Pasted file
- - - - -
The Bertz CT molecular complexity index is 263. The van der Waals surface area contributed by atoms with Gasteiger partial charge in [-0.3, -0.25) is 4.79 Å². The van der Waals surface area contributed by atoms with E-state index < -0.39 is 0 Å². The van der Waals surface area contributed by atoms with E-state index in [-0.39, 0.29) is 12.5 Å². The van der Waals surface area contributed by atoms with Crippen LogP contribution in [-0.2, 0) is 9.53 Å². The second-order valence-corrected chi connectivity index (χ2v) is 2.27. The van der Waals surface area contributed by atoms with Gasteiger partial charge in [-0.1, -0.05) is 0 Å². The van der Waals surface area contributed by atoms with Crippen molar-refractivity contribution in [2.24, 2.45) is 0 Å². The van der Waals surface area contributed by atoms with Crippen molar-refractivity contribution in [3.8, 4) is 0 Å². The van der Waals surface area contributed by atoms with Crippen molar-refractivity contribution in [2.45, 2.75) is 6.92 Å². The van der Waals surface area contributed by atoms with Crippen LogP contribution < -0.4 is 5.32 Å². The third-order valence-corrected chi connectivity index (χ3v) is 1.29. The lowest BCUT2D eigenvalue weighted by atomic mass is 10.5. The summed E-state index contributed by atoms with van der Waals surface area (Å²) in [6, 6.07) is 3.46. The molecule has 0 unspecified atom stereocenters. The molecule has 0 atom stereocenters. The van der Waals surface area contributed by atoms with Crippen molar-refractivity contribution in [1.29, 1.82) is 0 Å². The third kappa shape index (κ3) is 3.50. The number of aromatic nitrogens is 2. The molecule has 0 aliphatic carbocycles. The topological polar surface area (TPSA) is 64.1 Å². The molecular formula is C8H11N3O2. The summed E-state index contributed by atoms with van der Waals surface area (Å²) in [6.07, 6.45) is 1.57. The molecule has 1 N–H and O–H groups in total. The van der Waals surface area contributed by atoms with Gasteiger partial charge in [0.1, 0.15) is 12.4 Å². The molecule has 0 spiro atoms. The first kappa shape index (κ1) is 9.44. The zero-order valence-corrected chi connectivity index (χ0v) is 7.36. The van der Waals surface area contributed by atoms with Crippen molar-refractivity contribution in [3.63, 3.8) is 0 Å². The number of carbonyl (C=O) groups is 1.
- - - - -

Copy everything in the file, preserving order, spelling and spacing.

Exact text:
The Bertz CT molecular complexity index is 263. The van der Waals surface area contributed by atoms with Gasteiger partial charge in [-0.3, -0.25) is 4.79 Å². The van der Waals surface area contributed by atoms with E-state index < -0.39 is 0 Å². The van der Waals surface area contributed by atoms with E-state index in [-0.39, 0.29) is 12.5 Å². The van der Waals surface area contributed by atoms with Crippen LogP contribution in [-0.2, 0) is 9.53 Å². The second-order valence-corrected chi connectivity index (χ2v) is 2.27. The van der Waals surface area contributed by atoms with Gasteiger partial charge in [-0.1, -0.05) is 0 Å². The van der Waals surface area contributed by atoms with Crippen molar-refractivity contribution in [2.24, 2.45) is 0 Å². The van der Waals surface area contributed by atoms with Crippen molar-refractivity contribution in [3.8, 4) is 0 Å². The van der Waals surface area contributed by atoms with Crippen molar-refractivity contribution in [2.45, 2.75) is 6.92 Å². The van der Waals surface area contributed by atoms with Crippen LogP contribution < -0.4 is 5.32 Å². The third-order valence-corrected chi connectivity index (χ3v) is 1.29. The lowest BCUT2D eigenvalue weighted by atomic mass is 10.5. The summed E-state index contributed by atoms with van der Waals surface area (Å²) in [6, 6.07) is 3.46. The molecule has 0 unspecified atom stereocenters. The molecule has 0 atom stereocenters. The van der Waals surface area contributed by atoms with Crippen molar-refractivity contribution in [1.29, 1.82) is 0 Å². The third kappa shape index (κ3) is 3.50. The number of aromatic nitrogens is 2. The molecule has 0 aliphatic carbocycles. The topological polar surface area (TPSA) is 64.1 Å². The molecular formula is C8H11N3O2. The summed E-state index contributed by atoms with van der Waals surface area (Å²) in [6.07, 6.45) is 1.57. The molecule has 1 N–H and O–H groups in total. The van der Waals surface area contributed by atoms with Gasteiger partial charge in [0.1, 0.15) is 12.4 Å². The molecule has 0 spiro atoms. The first kappa shape index (κ1) is 9.44. The zero-order valence-corrected chi connectivity index (χ0v) is 7.36. The van der Waals surface area contributed by atoms with Crippen molar-refractivity contribution in [3.63, 3.8) is 0 Å². The number of carbonyl (C=O) groups is 1.